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Discrediting scientists defending ELA is medieval

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The federal Conservatives have become internationally known for their disturbing penchant for muzzling government scientists. Perhaps less well known, and arguably more insidious, is the governing party's practice of attacking, ad hominem, scientists critical of its policies.

Take a recent fundraising letter, purportedly sent by the president of the Conservative riding association in Kenora, Ont. Discovered by the news website iPolitics, the memo asked residents in the riding of newly appointed science minister Greg Rickford to donate money for an oddly specific cause: to counter claims in a Star op-ed published this summer by a group of four Canadian scientists -- or, as the letter-writer refers to them, "the same group of radical ideologues who have lead (sic) a campaign of misinformation about Greg's work to protect the Experimental Lakes Area." (Neither the riding association nor Rickford has answered questions about the letter.)

The opinion piece in question criticized Rickford for failing to defend the ELA, the world-leading freshwater research centre that sits in his own backyard. The government inexplicably defunded the highly valuable, relatively inexpensive research facility in the 2012 omnibus budget. Given his apparent disregard for Canadian research, the opinion article asked, was Rickford the right choice to be science minister? Reasonable points reasonably made by a group of well-credentialed scientists.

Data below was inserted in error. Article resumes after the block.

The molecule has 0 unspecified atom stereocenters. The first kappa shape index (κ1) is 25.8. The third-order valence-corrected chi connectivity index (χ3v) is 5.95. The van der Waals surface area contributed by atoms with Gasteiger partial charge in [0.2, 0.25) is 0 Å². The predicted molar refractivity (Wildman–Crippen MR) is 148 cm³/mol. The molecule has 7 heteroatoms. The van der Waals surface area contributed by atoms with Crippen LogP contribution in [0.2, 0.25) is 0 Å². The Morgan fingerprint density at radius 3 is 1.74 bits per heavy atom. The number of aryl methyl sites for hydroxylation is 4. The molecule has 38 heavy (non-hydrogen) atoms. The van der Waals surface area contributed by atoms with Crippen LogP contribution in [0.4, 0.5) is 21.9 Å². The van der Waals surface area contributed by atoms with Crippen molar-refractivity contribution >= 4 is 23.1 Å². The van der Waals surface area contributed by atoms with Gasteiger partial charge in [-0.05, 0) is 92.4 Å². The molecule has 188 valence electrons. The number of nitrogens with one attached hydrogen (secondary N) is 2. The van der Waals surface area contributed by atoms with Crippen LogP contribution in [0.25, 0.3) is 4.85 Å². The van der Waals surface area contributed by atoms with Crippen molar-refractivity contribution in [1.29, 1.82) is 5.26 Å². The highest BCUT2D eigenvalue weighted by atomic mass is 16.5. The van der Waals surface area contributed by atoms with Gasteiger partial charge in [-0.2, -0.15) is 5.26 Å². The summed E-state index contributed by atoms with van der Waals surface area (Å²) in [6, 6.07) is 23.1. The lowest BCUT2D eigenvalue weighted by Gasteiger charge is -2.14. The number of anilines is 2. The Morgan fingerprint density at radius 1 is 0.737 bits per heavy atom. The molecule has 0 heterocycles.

So why the hostility?

It's true that, with Rickford's help, the federal government negotiated a deal that will see the facility's operating costs transferred to the Ontario government and a Manitoba-based think-tank. But it's a bit rich to tout Rickford's "work to protect" the ELA, since the existential threat from which he was supposedly shielding it was of his government's own making.

Worse is the language used to describe the authors. Not since the medieval period could defenders of science rightly be characterized as "radical ideologues." The government is free to defend its science policy against the many scientists who disapprove, but to attempt to discredit rather than debate them sends a message that critics will be punished. And in the absence of criticism our democracy suffers.

Republished from the Winnipeg Free Press print edition October 18, 2013 A13

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